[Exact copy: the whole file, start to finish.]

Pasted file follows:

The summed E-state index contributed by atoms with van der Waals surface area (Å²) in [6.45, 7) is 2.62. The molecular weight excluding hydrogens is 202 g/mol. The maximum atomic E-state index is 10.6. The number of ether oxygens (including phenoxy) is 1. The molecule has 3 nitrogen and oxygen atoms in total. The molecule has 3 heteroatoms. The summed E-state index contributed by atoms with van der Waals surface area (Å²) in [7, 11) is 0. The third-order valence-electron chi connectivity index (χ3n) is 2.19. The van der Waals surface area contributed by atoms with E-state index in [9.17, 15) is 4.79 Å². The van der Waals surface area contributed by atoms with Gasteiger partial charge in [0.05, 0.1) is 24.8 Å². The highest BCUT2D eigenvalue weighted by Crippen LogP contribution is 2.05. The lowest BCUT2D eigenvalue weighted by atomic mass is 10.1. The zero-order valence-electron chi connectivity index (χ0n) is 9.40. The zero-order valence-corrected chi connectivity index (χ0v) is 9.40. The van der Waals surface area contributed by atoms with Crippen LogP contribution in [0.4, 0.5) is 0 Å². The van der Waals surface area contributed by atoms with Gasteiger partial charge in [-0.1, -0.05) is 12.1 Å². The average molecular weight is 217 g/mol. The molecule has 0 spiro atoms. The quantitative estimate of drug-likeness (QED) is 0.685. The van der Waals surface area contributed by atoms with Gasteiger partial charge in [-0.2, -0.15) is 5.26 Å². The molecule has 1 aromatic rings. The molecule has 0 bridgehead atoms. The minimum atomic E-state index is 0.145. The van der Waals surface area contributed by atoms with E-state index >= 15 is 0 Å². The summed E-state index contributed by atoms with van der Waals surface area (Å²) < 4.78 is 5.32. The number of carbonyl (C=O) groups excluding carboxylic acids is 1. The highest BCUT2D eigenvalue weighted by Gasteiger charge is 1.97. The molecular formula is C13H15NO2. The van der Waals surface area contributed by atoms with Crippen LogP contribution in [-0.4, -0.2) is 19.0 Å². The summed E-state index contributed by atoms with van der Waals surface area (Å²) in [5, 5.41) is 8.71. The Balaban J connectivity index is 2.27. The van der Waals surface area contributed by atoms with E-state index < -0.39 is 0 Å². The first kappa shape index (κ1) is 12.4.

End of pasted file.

The summed E-state index contributed by atoms with van der Waals surface area (Å²) in [6.45, 7) is 2.62. The molecular weight excluding hydrogens is 202 g/mol. The maximum atomic E-state index is 10.6. The number of ether oxygens (including phenoxy) is 1. The molecule has 3 nitrogen and oxygen atoms in total. The molecule has 3 heteroatoms. The summed E-state index contributed by atoms with van der Waals surface area (Å²) in [7, 11) is 0. The third-order valence-electron chi connectivity index (χ3n) is 2.19. The van der Waals surface area contributed by atoms with E-state index in [9.17, 15) is 4.79 Å². The van der Waals surface area contributed by atoms with Gasteiger partial charge in [0.05, 0.1) is 24.8 Å². The highest BCUT2D eigenvalue weighted by Crippen LogP contribution is 2.05. The lowest BCUT2D eigenvalue weighted by atomic mass is 10.1. The zero-order valence-electron chi connectivity index (χ0n) is 9.40. The zero-order valence-corrected chi connectivity index (χ0v) is 9.40. The van der Waals surface area contributed by atoms with Crippen LogP contribution in [0.4, 0.5) is 0 Å². The van der Waals surface area contributed by atoms with Gasteiger partial charge in [-0.1, -0.05) is 12.1 Å². The average molecular weight is 217 g/mol. The molecule has 0 spiro atoms. The quantitative estimate of drug-likeness (QED) is 0.685. The van der Waals surface area contributed by atoms with Gasteiger partial charge in [-0.2, -0.15) is 5.26 Å². The molecule has 1 aromatic rings. The molecule has 0 bridgehead atoms. The minimum atomic E-state index is 0.145. The van der Waals surface area contributed by atoms with E-state index >= 15 is 0 Å². The summed E-state index contributed by atoms with van der Waals surface area (Å²) < 4.78 is 5.32. The number of carbonyl (C=O) groups excluding carboxylic acids is 1. The highest BCUT2D eigenvalue weighted by Gasteiger charge is 1.97. The molecular formula is C13H15NO2. The van der Waals surface area contributed by atoms with Crippen LogP contribution in [-0.4, -0.2) is 19.0 Å². The summed E-state index contributed by atoms with van der Waals surface area (Å²) in [5, 5.41) is 8.71. The Balaban J connectivity index is 2.27. The van der Waals surface area contributed by atoms with E-state index < -0.39 is 0 Å². The first kappa shape index (κ1) is 12.4.